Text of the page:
Dr. Bernat Claramunt López studies ecological networks of vertebrates at high elevation environments, its resistance to the entry of invasive species, and the effects of global change on the interactions. Additionally, he leads a capture-mark-recapture project on alpine marmot population in the Pyrenees to understand the success of its establishment, the effects on the host community, and to assess the differences with the native population.
Why the Pyrenees?
For a scientist interested in the future of natural communities, they are—maybe unfortunately—a perfect place to work. Most global change models predict notable changes in Mediterranean regions, and the Pyrenees are at the core of one of them. Some evidence of these changes, such as decreased snow cover, is already easy to see. Also, the orography [topography] of the Pyrenees, as of all mountains, makes some gradients occur very close together. So changes in the composition of natural communities can appear more clearly than they would in flat regions. And needless to say, it is a pleasure working in mountains with extraordinary landscapes.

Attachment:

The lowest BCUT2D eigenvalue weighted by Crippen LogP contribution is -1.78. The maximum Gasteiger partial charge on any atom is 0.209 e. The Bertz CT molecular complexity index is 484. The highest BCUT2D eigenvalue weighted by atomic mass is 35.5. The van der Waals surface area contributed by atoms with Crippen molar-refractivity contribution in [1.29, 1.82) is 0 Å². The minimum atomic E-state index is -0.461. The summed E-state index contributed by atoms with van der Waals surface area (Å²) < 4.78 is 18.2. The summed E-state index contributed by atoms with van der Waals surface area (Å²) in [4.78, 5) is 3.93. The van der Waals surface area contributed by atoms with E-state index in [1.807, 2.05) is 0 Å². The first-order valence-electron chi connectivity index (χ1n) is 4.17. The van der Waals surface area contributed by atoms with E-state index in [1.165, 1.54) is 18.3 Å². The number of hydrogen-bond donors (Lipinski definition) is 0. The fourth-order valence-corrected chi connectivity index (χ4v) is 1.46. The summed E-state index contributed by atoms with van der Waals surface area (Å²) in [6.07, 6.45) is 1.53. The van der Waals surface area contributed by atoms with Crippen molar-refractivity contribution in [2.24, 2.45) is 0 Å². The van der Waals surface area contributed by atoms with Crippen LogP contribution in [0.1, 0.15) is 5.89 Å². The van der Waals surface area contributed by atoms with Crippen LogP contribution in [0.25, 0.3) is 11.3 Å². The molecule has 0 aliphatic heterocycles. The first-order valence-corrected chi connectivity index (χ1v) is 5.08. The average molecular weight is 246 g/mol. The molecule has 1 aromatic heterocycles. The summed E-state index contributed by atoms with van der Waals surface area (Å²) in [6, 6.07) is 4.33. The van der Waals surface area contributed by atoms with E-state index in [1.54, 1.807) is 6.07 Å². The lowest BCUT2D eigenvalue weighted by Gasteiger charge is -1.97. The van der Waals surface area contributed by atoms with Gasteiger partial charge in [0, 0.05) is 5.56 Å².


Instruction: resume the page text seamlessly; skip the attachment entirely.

A great moment in the field:
I think I decided that I wanted to work in the Pyrenees when, at around age 12, I spent hours watching small streams at high elevations for invertebrates or building my own hide to spot birds. Another great moment came after I was a scientist: the first time I held an alpine marmot in my hands and was responsible for manipulating wildlife. Magic, and scary. A third happened during research on the diet of golden eagles. We rappelled to a nest that turned out to be huge—I could lie down perfectly in it! Some weeks later, we captured a golden eagle to install a GPS. Its claws were as big as my hands, and its look told me, “Be careful, I'm watching you.”